The most common form of lender of last resort today is the government central bank, like the European Central Bank (ECB) or the Federal Reserve. The International Monetary Fund (IMF) sometimes tries to act as a sort of international lender of last resort, but it has been largely unsuccessful in that role. In the past, wealthy individuals like J. P. Morgan and private entities like bank clearinghouses tried to act as lenders of last resort, with mixed success. Most individuals did not have enough wealth or influence to thwart a panic, and bank clearinghouses were at most regional in nature.
As noted above, lenders of last resort provide liquidity, loans, and confidence. They make loans to solvent institutions facing temporary solvency problems due to the crisis, not inevitable bankruptcy.Doug Arner, Financial Stability, Economic Growth, and the Role of Law (New York: Cambridge University Press, 2007), 139–140. BailoutsWhen taxpayer money is used to restore losses suffered by economic agents., by contrast, restore the losses suffered by one or more economic agents, usually with taxpayer money. The restoration can come in the form of outright grants or the purchase of equity but often takes the form of subsidized or government-guaranteed loans. Unsurprisingly, bailouts are often politically controversial because they can appear to be unfair and because they increase moral hazard, or risk-taking on the part of entities that expect to be bailed out if they encounter difficulties. Nevertheless, if the lender of last resort cannot stop the formation of a negative bubble or massive de-leveraging, bailouts can be an effective way of mitigating further declines in economic activity.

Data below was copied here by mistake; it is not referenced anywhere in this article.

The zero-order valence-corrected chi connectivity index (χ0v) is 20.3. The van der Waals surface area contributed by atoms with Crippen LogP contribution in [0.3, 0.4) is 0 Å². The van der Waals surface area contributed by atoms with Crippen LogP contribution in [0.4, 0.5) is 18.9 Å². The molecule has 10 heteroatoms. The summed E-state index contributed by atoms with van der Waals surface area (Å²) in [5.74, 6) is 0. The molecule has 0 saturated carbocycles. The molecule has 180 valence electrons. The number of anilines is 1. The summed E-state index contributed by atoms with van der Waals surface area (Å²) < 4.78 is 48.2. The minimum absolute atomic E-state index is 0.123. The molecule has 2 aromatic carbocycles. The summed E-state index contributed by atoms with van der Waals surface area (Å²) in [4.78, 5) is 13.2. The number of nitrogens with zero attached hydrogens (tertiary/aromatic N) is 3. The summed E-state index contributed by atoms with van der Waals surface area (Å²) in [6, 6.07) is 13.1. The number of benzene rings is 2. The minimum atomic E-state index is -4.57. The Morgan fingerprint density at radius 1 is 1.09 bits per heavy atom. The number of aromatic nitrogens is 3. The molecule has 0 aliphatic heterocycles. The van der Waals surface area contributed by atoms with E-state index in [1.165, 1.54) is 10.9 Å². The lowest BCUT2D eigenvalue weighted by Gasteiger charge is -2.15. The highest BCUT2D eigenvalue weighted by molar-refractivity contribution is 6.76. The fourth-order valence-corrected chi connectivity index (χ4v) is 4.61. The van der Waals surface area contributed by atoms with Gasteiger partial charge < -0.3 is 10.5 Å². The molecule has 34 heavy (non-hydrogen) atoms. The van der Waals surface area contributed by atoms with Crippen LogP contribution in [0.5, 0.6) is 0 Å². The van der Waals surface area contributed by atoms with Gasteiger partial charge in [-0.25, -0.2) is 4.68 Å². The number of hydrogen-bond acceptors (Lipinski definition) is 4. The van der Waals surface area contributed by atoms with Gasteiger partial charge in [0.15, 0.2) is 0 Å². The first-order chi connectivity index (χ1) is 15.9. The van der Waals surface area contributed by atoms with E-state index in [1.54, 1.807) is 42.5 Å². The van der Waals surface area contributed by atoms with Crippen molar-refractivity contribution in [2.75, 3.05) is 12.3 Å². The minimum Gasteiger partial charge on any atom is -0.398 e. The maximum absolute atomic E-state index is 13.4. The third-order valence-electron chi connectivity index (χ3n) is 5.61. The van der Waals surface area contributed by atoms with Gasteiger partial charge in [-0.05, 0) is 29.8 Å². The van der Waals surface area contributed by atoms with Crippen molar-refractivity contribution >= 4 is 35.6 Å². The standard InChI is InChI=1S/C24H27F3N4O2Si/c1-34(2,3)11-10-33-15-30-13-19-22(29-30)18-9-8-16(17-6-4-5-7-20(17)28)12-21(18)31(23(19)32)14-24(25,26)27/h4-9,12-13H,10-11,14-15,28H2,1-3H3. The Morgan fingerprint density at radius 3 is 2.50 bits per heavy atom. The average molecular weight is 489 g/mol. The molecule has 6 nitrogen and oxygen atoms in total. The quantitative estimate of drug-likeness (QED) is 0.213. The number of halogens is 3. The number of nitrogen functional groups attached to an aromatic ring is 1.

During the Great Depression, for example, the federal government used $500 million of taxpayer money to capitalize the Reconstruction Finance Corporation (RFC). In its initial phase, the RFC made some $2 billion in low-interest loans to troubled banks, railroads, and other businesses. Though at first deprecated as welfare for the rich, the RFC, most observers now concede, helped the economy to recover by keeping important companies afloat. Also during the depression, the Home Owners Loan Corporation (HOLC), seeded with $200 million of taxpayer dollars, bailed out homeowners, many of whom had negative equityThe market price of an asset is less than the sum borrowed to acquire it. Also known as being “in the bucket” or “under water.” in their homes, by refinancing mortgages on terms favorable to the borrowers. Similarly, in the aftermath of the Savings and Loan Crisis, the Resolution Trust Corporation (RTC) closed 747 thrifts with total assets of almost $400 billion. Both HOLC and RTC made the best of bad situations. HOLC made a small accounting profit, and the RTC cost taxpayers a mere $125 billion while staving off a more severe systemic crisis.